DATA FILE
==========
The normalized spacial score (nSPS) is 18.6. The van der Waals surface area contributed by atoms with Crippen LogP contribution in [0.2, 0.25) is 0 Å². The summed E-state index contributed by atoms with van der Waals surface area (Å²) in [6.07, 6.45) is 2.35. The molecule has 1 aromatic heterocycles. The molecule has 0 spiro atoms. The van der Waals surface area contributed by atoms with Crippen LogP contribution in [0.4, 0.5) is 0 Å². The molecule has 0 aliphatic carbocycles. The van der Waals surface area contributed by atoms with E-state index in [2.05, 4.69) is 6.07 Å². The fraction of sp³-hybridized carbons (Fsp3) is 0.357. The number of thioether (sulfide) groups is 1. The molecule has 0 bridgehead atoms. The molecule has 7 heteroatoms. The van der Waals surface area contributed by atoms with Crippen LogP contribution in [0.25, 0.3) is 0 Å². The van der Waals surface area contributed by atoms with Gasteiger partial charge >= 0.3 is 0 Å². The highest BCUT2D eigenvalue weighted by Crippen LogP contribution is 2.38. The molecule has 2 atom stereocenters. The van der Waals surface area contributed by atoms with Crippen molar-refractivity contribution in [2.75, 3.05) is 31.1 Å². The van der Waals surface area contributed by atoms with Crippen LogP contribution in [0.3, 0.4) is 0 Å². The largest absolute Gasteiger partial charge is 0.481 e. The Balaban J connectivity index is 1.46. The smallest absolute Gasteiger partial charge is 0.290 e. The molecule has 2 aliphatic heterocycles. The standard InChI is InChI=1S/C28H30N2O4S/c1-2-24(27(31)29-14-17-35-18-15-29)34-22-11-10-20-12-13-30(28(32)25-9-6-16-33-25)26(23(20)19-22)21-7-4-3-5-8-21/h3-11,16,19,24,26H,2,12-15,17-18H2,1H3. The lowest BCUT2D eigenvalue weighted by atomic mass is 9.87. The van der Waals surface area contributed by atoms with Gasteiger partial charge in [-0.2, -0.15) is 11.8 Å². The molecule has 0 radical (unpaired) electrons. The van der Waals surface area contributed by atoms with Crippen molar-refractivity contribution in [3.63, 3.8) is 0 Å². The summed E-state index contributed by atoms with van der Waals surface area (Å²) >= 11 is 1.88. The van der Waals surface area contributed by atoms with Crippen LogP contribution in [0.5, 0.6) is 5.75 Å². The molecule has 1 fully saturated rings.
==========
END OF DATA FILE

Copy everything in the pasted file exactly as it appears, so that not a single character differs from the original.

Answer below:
The normalized spacial score (nSPS) is 18.6. The van der Waals surface area contributed by atoms with Crippen LogP contribution in [0.2, 0.25) is 0 Å². The summed E-state index contributed by atoms with van der Waals surface area (Å²) in [6.07, 6.45) is 2.35. The molecule has 1 aromatic heterocycles. The molecule has 0 spiro atoms. The van der Waals surface area contributed by atoms with Crippen LogP contribution in [0.4, 0.5) is 0 Å². The molecule has 0 aliphatic carbocycles. The van der Waals surface area contributed by atoms with E-state index in [2.05, 4.69) is 6.07 Å². The fraction of sp³-hybridized carbons (Fsp3) is 0.357. The number of thioether (sulfide) groups is 1. The molecule has 0 bridgehead atoms. The molecule has 7 heteroatoms. The van der Waals surface area contributed by atoms with Crippen LogP contribution in [0.25, 0.3) is 0 Å². The van der Waals surface area contributed by atoms with Gasteiger partial charge >= 0.3 is 0 Å². The highest BCUT2D eigenvalue weighted by Crippen LogP contribution is 2.38. The molecule has 2 atom stereocenters. The van der Waals surface area contributed by atoms with Crippen molar-refractivity contribution in [2.75, 3.05) is 31.1 Å². The van der Waals surface area contributed by atoms with Crippen LogP contribution in [0.3, 0.4) is 0 Å². The largest absolute Gasteiger partial charge is 0.481 e. The Balaban J connectivity index is 1.46. The smallest absolute Gasteiger partial charge is 0.290 e. The molecule has 2 aliphatic heterocycles. The standard InChI is InChI=1S/C28H30N2O4S/c1-2-24(27(31)29-14-17-35-18-15-29)34-22-11-10-20-12-13-30(28(32)25-9-6-16-33-25)26(23(20)19-22)21-7-4-3-5-8-21/h3-11,16,19,24,26H,2,12-15,17-18H2,1H3. The lowest BCUT2D eigenvalue weighted by atomic mass is 9.87. The van der Waals surface area contributed by atoms with Gasteiger partial charge in [-0.2, -0.15) is 11.8 Å². The molecule has 0 radical (unpaired) electrons. The van der Waals surface area contributed by atoms with Crippen molar-refractivity contribution in [3.63, 3.8) is 0 Å². The summed E-state index contributed by atoms with van der Waals surface area (Å²) >= 11 is 1.88. The van der Waals surface area contributed by atoms with Crippen LogP contribution in [0.5, 0.6) is 5.75 Å². The molecule has 1 fully saturated rings.